© AP Photo/Paul SancyaThis May 12, 2011 photo shows Maryanne Godboldo in Detroit. Godboldo is locked in a battle with Michigan's Department of Human Services over her right to determine whether her physically impaired daughter should continue taking the anti-psychotic drug Risperdal, since she claims the girl has responded better to holistic treatment.
Frustration over her physically impaired daughter's medical care led Maryanne Godboldo to lash out at what she considered state interference and into a 12-hour standoff when Detroit police came to take the girl away.
When it ended, the unemployed mother was in handcuffs; her daughter placed in a psychiatric hospital for children.
Godboldo now is locked in a bitter battle with Michigan's Department of Human Services over her right to determine whether the girl should continue taking the anti-psychotic drug Risperdal and the government's responsibility to look after the child's welfare.
Godboldo doesn't trust doctors much - she blames some of the girl's past medical problems on possible physician negligence and complications from childhood immunizations
, but did not name the doctors or release her daughter's medical records to The Associated Press. She claims the girl has responded better to holistic treatment that does not include Risperdal.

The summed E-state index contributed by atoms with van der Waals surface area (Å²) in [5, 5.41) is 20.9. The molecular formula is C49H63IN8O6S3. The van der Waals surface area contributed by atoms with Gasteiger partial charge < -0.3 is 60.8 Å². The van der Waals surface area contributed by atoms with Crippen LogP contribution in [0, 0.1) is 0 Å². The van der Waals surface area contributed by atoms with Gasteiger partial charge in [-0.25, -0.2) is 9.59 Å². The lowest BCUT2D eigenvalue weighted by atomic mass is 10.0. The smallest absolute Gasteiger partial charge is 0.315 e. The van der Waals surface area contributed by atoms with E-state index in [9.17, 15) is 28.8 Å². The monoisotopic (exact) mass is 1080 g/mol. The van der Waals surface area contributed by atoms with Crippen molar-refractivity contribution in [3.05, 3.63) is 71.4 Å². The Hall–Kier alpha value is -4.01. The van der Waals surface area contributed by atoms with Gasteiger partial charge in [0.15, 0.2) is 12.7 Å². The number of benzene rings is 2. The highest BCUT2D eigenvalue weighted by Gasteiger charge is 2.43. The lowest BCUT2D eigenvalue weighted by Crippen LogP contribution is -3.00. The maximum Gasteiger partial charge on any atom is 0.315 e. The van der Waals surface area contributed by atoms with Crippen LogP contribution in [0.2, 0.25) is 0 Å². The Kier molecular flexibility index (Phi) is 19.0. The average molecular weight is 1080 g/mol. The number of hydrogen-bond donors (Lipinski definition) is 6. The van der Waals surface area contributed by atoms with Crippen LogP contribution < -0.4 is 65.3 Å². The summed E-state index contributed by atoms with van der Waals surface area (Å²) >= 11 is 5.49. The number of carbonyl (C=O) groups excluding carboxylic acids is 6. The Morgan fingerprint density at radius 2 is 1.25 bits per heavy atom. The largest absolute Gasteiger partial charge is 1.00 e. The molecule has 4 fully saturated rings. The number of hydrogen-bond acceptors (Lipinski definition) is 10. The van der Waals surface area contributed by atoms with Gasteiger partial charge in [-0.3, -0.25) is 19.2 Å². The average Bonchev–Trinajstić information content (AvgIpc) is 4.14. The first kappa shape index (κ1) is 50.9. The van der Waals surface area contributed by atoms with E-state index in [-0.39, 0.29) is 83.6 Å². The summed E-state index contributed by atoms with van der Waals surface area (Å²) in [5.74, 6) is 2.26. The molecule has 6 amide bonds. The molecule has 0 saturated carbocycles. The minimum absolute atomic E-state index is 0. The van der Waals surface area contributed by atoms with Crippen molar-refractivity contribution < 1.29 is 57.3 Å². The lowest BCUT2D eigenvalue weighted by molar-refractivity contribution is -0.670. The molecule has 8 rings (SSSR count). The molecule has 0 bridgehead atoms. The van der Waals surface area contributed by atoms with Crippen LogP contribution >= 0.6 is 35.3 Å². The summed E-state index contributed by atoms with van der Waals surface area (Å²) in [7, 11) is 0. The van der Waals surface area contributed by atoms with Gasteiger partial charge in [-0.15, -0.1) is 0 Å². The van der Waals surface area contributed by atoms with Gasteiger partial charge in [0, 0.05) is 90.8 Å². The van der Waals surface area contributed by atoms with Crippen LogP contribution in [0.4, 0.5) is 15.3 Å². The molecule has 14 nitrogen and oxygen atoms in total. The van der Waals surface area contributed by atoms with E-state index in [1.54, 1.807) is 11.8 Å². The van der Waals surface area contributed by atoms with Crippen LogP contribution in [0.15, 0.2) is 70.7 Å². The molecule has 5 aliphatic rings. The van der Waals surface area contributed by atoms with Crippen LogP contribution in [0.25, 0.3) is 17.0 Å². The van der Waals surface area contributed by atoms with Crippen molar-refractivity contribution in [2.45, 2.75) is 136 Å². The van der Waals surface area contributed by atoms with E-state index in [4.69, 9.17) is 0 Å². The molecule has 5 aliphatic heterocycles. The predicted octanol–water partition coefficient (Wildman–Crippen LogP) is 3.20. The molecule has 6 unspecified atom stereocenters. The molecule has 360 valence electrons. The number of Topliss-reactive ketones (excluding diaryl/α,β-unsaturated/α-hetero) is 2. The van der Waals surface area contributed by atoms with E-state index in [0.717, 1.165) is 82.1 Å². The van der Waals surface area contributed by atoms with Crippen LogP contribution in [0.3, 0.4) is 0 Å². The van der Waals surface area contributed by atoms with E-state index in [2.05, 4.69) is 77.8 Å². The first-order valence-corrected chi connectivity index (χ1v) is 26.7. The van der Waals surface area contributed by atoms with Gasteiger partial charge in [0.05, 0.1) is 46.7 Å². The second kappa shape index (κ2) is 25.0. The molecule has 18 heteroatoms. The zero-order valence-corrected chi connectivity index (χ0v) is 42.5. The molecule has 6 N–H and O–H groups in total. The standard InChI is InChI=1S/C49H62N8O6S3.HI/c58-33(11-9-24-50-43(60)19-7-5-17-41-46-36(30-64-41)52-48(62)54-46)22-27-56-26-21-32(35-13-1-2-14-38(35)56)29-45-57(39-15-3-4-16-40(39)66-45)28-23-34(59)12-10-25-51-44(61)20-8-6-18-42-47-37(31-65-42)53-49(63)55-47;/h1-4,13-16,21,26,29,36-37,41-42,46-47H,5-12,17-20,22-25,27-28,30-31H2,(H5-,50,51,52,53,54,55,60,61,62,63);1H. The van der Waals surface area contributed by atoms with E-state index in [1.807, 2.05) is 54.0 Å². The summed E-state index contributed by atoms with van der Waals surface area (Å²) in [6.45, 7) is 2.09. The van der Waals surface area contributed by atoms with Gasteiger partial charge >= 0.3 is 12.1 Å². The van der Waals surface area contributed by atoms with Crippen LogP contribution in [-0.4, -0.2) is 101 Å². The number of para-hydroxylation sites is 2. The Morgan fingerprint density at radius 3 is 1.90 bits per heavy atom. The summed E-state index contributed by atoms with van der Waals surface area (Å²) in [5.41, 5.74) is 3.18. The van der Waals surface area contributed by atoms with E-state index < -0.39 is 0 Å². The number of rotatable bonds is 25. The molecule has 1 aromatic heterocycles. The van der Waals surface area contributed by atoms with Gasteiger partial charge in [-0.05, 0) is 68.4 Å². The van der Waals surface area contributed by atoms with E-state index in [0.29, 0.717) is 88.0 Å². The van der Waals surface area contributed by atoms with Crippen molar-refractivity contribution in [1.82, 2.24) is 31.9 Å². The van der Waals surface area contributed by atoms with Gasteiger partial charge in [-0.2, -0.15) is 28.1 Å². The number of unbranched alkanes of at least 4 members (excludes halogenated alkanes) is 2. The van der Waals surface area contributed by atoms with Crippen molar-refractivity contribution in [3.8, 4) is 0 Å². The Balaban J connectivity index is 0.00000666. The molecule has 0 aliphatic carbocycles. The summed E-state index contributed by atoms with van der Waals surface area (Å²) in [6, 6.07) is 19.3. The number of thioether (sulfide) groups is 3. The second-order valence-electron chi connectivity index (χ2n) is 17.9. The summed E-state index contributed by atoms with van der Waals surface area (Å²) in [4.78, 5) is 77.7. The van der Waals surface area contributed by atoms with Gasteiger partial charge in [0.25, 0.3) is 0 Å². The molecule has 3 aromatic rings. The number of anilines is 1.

But the state is not budging on its assertion that without the proper medication, Ariana is at risk.
"Our mandate is to go into court and prove there is medical neglect," said Human Services Director Maura Corrigan, who declined to speak directly about Godboldo's case due to the ongoing court proceedings.
"Is there harm to the child? That's what we are trying to assess," Corrigan told the AP in a recent interview.
A defiant Godboldo still believes she was right to defy police, despite five days in jail and criminal charges, including discharge of a firearm, three counts of assault with a dangerous weapon and resisting officers.
"I was in my home. Why should I come out? They were invading my home," Godboldo said.